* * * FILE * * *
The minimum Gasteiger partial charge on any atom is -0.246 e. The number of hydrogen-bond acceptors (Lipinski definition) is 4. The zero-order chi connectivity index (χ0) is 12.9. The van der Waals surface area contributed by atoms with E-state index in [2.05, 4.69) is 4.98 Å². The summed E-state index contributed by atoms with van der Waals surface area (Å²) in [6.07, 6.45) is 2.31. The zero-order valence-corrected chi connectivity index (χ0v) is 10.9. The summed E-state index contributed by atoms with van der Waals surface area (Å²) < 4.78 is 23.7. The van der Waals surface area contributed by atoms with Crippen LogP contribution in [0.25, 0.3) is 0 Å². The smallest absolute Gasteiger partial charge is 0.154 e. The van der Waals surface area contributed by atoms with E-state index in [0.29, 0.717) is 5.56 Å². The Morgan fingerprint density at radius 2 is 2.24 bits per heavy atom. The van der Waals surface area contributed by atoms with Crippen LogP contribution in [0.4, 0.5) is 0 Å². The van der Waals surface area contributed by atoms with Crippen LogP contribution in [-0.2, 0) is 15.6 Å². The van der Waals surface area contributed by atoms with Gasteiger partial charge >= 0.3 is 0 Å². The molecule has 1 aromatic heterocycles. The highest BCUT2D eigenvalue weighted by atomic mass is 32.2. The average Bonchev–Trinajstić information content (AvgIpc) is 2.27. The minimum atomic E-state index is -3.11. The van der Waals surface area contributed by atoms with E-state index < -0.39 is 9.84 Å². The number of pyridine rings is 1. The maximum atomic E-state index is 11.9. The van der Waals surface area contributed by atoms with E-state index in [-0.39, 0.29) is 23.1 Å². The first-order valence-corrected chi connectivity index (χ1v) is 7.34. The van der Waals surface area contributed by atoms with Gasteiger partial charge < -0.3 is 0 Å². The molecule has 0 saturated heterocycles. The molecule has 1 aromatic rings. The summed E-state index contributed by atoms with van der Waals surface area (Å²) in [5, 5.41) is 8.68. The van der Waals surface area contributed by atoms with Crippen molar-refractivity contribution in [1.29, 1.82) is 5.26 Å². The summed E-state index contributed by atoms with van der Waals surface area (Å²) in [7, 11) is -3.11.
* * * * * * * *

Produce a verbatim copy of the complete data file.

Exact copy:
The minimum Gasteiger partial charge on any atom is -0.246 e. The number of hydrogen-bond acceptors (Lipinski definition) is 4. The zero-order chi connectivity index (χ0) is 12.9. The van der Waals surface area contributed by atoms with E-state index in [2.05, 4.69) is 4.98 Å². The summed E-state index contributed by atoms with van der Waals surface area (Å²) in [6.07, 6.45) is 2.31. The zero-order valence-corrected chi connectivity index (χ0v) is 10.9. The summed E-state index contributed by atoms with van der Waals surface area (Å²) < 4.78 is 23.7. The van der Waals surface area contributed by atoms with Crippen LogP contribution in [0.25, 0.3) is 0 Å². The smallest absolute Gasteiger partial charge is 0.154 e. The van der Waals surface area contributed by atoms with E-state index in [0.29, 0.717) is 5.56 Å². The Morgan fingerprint density at radius 2 is 2.24 bits per heavy atom. The van der Waals surface area contributed by atoms with Crippen LogP contribution in [0.4, 0.5) is 0 Å². The van der Waals surface area contributed by atoms with Crippen LogP contribution in [-0.2, 0) is 15.6 Å². The van der Waals surface area contributed by atoms with Gasteiger partial charge >= 0.3 is 0 Å². The molecule has 1 aromatic heterocycles. The highest BCUT2D eigenvalue weighted by atomic mass is 32.2. The average Bonchev–Trinajstić information content (AvgIpc) is 2.27. The minimum atomic E-state index is -3.11. The van der Waals surface area contributed by atoms with E-state index < -0.39 is 9.84 Å². The number of pyridine rings is 1. The maximum atomic E-state index is 11.9. The van der Waals surface area contributed by atoms with E-state index in [-0.39, 0.29) is 23.1 Å². The first-order valence-corrected chi connectivity index (χ1v) is 7.34. The van der Waals surface area contributed by atoms with Gasteiger partial charge < -0.3 is 0 Å². The molecule has 0 saturated heterocycles. The molecule has 1 aromatic rings. The summed E-state index contributed by atoms with van der Waals surface area (Å²) in [5, 5.41) is 8.68. The van der Waals surface area contributed by atoms with Crippen molar-refractivity contribution in [1.29, 1.82) is 5.26 Å². The summed E-state index contributed by atoms with van der Waals surface area (Å²) in [7, 11) is -3.11.